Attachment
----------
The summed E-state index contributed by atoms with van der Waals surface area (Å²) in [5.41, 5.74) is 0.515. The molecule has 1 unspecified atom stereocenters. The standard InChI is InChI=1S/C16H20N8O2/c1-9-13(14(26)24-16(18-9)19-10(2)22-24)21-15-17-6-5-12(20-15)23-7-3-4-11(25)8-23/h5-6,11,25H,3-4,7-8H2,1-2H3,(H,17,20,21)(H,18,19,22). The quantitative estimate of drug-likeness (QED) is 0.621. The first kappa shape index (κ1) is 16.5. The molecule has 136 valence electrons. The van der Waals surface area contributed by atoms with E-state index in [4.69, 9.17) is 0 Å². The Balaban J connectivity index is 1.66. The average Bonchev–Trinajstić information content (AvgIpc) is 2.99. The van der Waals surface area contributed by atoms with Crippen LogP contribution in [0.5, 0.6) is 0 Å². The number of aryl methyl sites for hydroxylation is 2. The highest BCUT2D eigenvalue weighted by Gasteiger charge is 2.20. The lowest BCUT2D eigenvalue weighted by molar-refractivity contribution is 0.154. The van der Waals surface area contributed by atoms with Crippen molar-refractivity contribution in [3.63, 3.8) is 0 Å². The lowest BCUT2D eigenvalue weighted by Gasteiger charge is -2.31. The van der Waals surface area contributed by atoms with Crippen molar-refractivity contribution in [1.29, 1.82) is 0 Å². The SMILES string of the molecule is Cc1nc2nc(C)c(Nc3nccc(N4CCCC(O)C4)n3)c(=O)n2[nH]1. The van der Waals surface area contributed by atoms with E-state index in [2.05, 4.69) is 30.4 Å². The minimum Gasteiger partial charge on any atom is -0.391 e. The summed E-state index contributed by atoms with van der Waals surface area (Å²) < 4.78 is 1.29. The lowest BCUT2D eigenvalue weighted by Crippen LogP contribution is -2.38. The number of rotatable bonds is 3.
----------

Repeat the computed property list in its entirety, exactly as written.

The summed E-state index contributed by atoms with van der Waals surface area (Å²) in [5.41, 5.74) is 0.515. The molecule has 1 unspecified atom stereocenters. The standard InChI is InChI=1S/C16H20N8O2/c1-9-13(14(26)24-16(18-9)19-10(2)22-24)21-15-17-6-5-12(20-15)23-7-3-4-11(25)8-23/h5-6,11,25H,3-4,7-8H2,1-2H3,(H,17,20,21)(H,18,19,22). The quantitative estimate of drug-likeness (QED) is 0.621. The first kappa shape index (κ1) is 16.5. The molecule has 136 valence electrons. The van der Waals surface area contributed by atoms with E-state index in [4.69, 9.17) is 0 Å². The Balaban J connectivity index is 1.66. The average Bonchev–Trinajstić information content (AvgIpc) is 2.99. The van der Waals surface area contributed by atoms with Crippen LogP contribution in [0.5, 0.6) is 0 Å². The number of aryl methyl sites for hydroxylation is 2. The highest BCUT2D eigenvalue weighted by Gasteiger charge is 2.20. The lowest BCUT2D eigenvalue weighted by molar-refractivity contribution is 0.154. The van der Waals surface area contributed by atoms with Crippen molar-refractivity contribution in [3.63, 3.8) is 0 Å². The lowest BCUT2D eigenvalue weighted by Gasteiger charge is -2.31. The van der Waals surface area contributed by atoms with Crippen molar-refractivity contribution in [1.29, 1.82) is 0 Å². The SMILES string of the molecule is Cc1nc2nc(C)c(Nc3nccc(N4CCCC(O)C4)n3)c(=O)n2[nH]1. The van der Waals surface area contributed by atoms with E-state index in [2.05, 4.69) is 30.4 Å². The minimum Gasteiger partial charge on any atom is -0.391 e. The summed E-state index contributed by atoms with van der Waals surface area (Å²) < 4.78 is 1.29. The lowest BCUT2D eigenvalue weighted by Crippen LogP contribution is -2.38. The number of rotatable bonds is 3.